The standard, 138-hp Hyundai Veloster overpromises and underdelivers. Its tame, unexceptional dynamics contrast with the wild styling and the curious three-door package. Yet even as we abandoned our hope for a Korean revelation during our first drive of that car last October, we remained optimistic that Hyundai would take a mulligan with the upcoming turbocharged model.
New engine, same suspension
Even before turning a single wheel in the Veloster Turbo, however, our expectations met harsh reality again this summer when product planners at Hyundai’s U.S. headquarters revealed that the damping, the spring rates, and the bushings were all left unchanged for the Turbo. We had been hoping for a more mature setup — something with the suppleness and sophistication of a Volkswagen GTI. Instead, the Turbo suffers the same busy, stiff-legged ride over cracks and heaves as the base car.
Hyundai did address the Veloster’s lackluster steering with a rack that is imperceptibly quicker and a power-assist calibration that is noticeably heavier. It’s a significant step in the right direction, although there’s still room for improvement in on-center responsiveness and feel. Weight remains commendably low at less than 2900 pounds and the car corners with good body control and a sense of stability. If the pavement is sufficiently smooth, you can find joy in stringing together a series of bends, but the Veloster lacks the composure of its competitors in the most demanding conditions. Thus, piloting the Veloster Turbo is nowhere near as visceral as the best hot hatches.
It’s a similar story with the 1.6-liter four-cylinder. Despite a resume that includes a twin-scroll turbocharger, dual variable valve timing, direct injection, and 201 hp and 195 pound-feet of torque (on regular gas), this overachiever lacks the personality we expected. Power delivery is more linear than in the similar-sized engines in the Nissan Juke and the MINI Cooper S, but the Veloster is much less lively. Fuel economy for the manual-transmission car is rated at 26/38 mpg city/highway, a very impressive number but one that’s telling about the Turbo’s character. Rather than a boisterous driver’s car, Hyundai has built yet another 38-mpg small car.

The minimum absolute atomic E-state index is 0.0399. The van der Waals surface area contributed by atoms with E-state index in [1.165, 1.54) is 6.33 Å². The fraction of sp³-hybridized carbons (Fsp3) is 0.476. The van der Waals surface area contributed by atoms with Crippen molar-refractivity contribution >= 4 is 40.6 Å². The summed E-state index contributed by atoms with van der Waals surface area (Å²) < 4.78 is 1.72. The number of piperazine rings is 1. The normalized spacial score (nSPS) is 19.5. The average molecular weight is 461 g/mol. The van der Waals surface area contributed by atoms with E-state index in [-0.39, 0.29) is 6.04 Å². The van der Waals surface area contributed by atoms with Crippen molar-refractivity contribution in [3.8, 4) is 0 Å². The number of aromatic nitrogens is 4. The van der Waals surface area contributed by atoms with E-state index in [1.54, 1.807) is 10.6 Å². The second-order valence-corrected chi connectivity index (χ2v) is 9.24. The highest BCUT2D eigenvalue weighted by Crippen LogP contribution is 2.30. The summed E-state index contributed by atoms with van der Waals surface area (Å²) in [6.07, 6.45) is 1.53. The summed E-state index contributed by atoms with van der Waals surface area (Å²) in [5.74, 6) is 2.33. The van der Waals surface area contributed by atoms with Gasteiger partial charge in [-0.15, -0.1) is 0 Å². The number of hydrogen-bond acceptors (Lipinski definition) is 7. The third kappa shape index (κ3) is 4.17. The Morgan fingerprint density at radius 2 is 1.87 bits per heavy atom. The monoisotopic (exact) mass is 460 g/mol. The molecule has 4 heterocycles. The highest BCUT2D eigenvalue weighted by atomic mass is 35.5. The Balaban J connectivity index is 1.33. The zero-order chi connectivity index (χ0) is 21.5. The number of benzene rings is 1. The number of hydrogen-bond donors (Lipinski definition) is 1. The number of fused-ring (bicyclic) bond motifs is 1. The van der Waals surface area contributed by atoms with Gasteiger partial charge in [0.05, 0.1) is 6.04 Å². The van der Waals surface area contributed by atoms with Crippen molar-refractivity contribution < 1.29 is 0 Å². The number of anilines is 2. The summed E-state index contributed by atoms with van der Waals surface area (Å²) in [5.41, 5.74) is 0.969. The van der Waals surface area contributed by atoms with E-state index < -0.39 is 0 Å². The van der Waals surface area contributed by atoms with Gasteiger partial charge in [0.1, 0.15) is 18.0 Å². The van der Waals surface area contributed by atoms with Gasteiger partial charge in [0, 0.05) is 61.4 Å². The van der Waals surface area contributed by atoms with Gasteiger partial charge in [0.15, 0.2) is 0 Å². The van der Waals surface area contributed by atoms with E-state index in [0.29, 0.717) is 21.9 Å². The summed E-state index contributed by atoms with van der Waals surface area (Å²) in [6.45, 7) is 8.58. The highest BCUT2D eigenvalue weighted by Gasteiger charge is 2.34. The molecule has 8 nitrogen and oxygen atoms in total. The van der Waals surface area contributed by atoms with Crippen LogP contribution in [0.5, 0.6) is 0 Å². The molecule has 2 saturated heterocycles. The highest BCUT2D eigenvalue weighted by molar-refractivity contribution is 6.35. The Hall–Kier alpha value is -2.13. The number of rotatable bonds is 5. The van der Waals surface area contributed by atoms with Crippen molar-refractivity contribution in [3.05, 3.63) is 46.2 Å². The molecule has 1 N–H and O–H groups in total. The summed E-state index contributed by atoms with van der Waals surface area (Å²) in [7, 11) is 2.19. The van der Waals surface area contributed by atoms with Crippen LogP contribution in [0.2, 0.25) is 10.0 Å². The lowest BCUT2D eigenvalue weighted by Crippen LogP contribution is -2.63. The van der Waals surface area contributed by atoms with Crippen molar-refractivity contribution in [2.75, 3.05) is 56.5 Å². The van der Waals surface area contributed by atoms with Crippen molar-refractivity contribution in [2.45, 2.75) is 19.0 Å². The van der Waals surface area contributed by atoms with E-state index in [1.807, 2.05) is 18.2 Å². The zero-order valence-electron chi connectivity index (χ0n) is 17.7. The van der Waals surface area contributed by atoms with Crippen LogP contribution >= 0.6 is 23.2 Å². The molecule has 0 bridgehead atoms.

The optional six-speed automatic gains a sport mode in the Turbo that’s supposed to speed up shifts. We say supposed to because it requires an unusually deep push on the accelerator to elicit a downshift. In fact, the sport mode’s most noticeable change over the standard programming is the unnecessary and annoying act of locking the transmission out of top gear. Drivers seeking earlier downshifts and later upshifts will instead need to use the manual shift mode via the steering-wheel-mounted paddles. Or they can stick with the standard six-speed manual.
Louder looks and matte gray paint
Aesthetically, the Veloster Turbo is even more extroverted than the base car, with a gaping grille in place of the base car’s convoluted fascia. Styling flourishes like LED accents in the headlights, new tail pipes for the center-exiting exhaust, 18-inch wheels with chrome accents, and a printed graphic on the headliner increase the attitude. Others, like the oversized circular reflectors in the lower rear fascia that could have been sourced from Home Depot, are less successful. Of all the design tweaks, though, our favorite is the matte gray paint, a $1000 option that’s unique on a vehicle this affordable. (Just don’t drive it through an automated car wash.) Heated, leather-trimmed seats, an eight-speaker stereo, push-button start, and a seven-inch touch screen are standard. As per Hyundai convention, the 2013 Veloster Turbo offers excellent infotainment with clear graphics and intuitive controls for iPhone integration, Bluetooth pairing, and Pandora Internet radio. Options are limited to a single package that adds navigation, a backup camera and rear parking sensors, a panoramic sunroof, a 115-volt power outlet, and automatic headlights for $2500. The automatic transmission adds another $1000 to the price.
Not the car we were hoping for
Even with a turbocharger, the Veloster’s best attributes remain its value, fuel economy, and infotainment features. As with the base Veloster, you’re more likely to experience emotions looking at the Turbo than driving it. When it comes to rational, practical automobiles, Hyundai can hang with the best, but in trying to capture passion and character, the Koreans are designing when they need to be engineering.
Hyundai Veloster Turbo
Engine: 1.6L turbo I-4, 201 hp, 195 lb-ft
Transmissions: Six-speed automatic, six-speed manual
EPA Mileage: 26/38 mpg (city/highway; manual)